32. We have raised Fuzzy Shags in Colorado for 6 years now. They are amazing cattle dogs. Although, most relocate to working ranches, some have become services dogs, even a narcotics dog, 4-H agility obiendience dogs and companion dogs. There are truly many shag mixes out there. We have strived to maintain the shag breed that is increasingly sought after by breeding two shags to preserve their appearance, but most of all the gritty intelligent protective companion they are known for. This proven working bloodline is bred back into our future pups. We are blessed to continue providing these working Shag’s to forever homes across the US. Although we have not DNA tested our Shags, they originated from working lines out Idaho, Utah and Nevada. Shags are a high energy breed and not for everyone, please remember that if one catches your eye. It is true once a person owns a shag, especially a working one, they very seldom go back to other breeds.

  33. I’ve got an Idaho Shag. He came from an Idaho ranch and has all of the characteristic traits that a Shag should have; grit, heart, tenacity, loyalty, smarts and toughness.

  34. Well it has now been a little over 2 months with Loki the god of chaos. He has invented so many new games, these include “Lets catch the water that splashes in the bath!” “(while I am on a ride in the car) Lets attack the oncoming traffic as it passes” “Lets bang up the house by throwing a 5 gallon water bottle down the stairs repeatedly at 2:00AM” “KILL THE SNOW SHOVEL” “The Sled must pay! I must destroy it” “I will catch the little red dot that randomly appears while dad giggles, IT WILL BE MINE NO MATTER HOW OFTEN IT DISAPPEARS! (laser pointer)” “Lets run all the water out of the water tank (I live on well that feeds a tank up the hill) by running the water in the bath at full blast at 3AM while the humans sleep”….. You get the idea… He has settled in now and is better behaved. This required an Rainforest Website order of a 2 dog training collar. The collar only has to beep to get him to stop whatever it is that he is doing (previous owners pumped a lotta voltage through this dog) it is so ingrained into his head that all I have to do to slow him down is say “beep beep” and he just drops to submissive.. I used the other collar on Wally who has no training (doesn’t comprehend the command “sit”) and is too growly at poor Loki. Wally is the great instigator in many dog fights (so strange for a little dog against a big one) and needs a little suggestion as to which way he should behave. I only have to use the vibrate mode to get him to cooperate, he twitches and stops growling and behaving like a little @$$#0!e. Big win without having to zap him. The only time either of them have been zapped by me is when there is a big knockdown drag out fight going on and a little zip from the collar reminds them there is some form of god that can smite them at a moment’s notice (they have no idea I did it).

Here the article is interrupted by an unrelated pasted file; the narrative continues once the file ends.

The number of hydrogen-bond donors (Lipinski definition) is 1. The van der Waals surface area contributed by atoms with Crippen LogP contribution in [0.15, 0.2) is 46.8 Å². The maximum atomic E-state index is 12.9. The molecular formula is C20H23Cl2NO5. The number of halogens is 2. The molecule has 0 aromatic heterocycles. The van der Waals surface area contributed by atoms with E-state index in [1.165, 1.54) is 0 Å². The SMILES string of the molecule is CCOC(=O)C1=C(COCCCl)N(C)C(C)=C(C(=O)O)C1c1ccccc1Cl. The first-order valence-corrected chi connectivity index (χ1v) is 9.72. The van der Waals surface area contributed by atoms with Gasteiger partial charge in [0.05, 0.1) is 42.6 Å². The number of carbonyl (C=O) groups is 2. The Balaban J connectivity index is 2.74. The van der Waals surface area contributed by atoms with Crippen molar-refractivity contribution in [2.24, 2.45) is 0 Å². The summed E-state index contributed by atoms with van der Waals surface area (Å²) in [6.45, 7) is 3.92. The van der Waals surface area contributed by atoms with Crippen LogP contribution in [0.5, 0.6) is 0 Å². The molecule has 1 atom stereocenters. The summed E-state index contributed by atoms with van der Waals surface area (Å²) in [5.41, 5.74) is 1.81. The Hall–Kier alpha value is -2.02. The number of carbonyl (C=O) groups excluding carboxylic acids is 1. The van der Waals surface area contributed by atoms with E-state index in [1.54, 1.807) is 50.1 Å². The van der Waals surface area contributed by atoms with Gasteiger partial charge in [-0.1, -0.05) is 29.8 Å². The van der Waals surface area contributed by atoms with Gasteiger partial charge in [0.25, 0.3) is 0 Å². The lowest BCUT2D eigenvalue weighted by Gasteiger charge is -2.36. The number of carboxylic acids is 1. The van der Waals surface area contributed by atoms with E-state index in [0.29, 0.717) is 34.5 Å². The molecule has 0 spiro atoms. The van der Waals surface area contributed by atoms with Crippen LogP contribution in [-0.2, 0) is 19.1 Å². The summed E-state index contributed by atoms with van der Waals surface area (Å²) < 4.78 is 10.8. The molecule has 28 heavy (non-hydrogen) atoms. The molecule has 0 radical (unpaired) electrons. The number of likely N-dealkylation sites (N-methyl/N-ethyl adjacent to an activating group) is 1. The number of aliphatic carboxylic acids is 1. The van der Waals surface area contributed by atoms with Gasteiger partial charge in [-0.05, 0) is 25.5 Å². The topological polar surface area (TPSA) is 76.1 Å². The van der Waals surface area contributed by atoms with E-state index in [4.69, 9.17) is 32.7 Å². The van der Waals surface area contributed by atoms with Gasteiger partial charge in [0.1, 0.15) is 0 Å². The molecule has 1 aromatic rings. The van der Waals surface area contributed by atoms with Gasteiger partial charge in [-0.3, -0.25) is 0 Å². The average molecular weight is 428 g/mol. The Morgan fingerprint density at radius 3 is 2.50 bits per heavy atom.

So on to this week’s news about Loki… The games have stopped (or at least slowed to a crawl) all of a sudden.. He has a new toy to occupy his vast intelligence! So… I came home Wednesday from a trip into town (which I left Loki with my mother at her house, next door to mine) and she had let Loki outside to be Loki somewhere else and as I approached the house, there was a legendary (in my neighborhood) dog walking down the driveway.. Loki saw him and charged! Their noses met, their tails raised, their butts sniffed and the game was on! 4 hours of non stop dog wrestling, pure puppy play and it did not stop even when it was time to go inside. The temperature was about 11F outside and the sun had descended below the horizon, I called Loki to come in and he eventually did with his new friend in tow. I had read about this legendary dog, so I knew his name, I called him inside to get out of the cold. This dog is Buddy the wandering Borador.. I had been reading many posts about him on the FB neighborhood group for our (RURAL) area and the photos came from several neighbors, “Is someone missing a dog?” “This dog just showed up on our porch, he is a sweetheart but doesn’t belong here”. His owner lives on the other side of our mountain, and Buddy took a walk. His owner had mentioned in the FB posts that he is bored and I really need to find him a new home where he will be happy, he has no one to play with and I don’t have the time to attend to him. SO…. I contacted his owner and she very happily agreed to hand me the reigns of her 15 month old, neutered Borador (Loki is 14 months old).. She left me all his paperwork in my mailbox and thanked me for giving him a new friend and a good dog place. So it has been 5 days with Buddy and Loki. They wear each other out, constant play while they are awake.. They play grab ass in the yard for hours. Loki still likes the bath, and his bottle and other games, but it has really calmed down. Buddy is also high strung but is regulated by Loki. Buddy wandered once and was brought back by a neighbor, but this will be resolved soon. There have been a few food skirmishes (Buddy doesn’t share yet) but nothing I cannot handle. Wally is less than thrilled, but only shows aggression toward Loki, he wants a fight but the weird mind numbing shaking that comes from his neck whenever he gets growly seems to calm him down very quickly. Buddy is fairly undisciplined. I have ordered the 3 dog persuasion collar from the Rainforest Website. He does not come back when called and generally ignores commands. His owner left him outside all the time (with a warm place to sleep and get out of the cold) so being in the house is a foreign thing to him. That being said he has grooved into sleeping on my bed (more specifically sleeping on me) and loves to be cuddled. He is a very sweet dog. Loki is a good boy (except when he isn’t) and has stopped with the nipping and biting. Wally is still a sweet dog to me and has been finding somewhere to sleep near me as the bed is getting a bit crowded(glad I have a king size).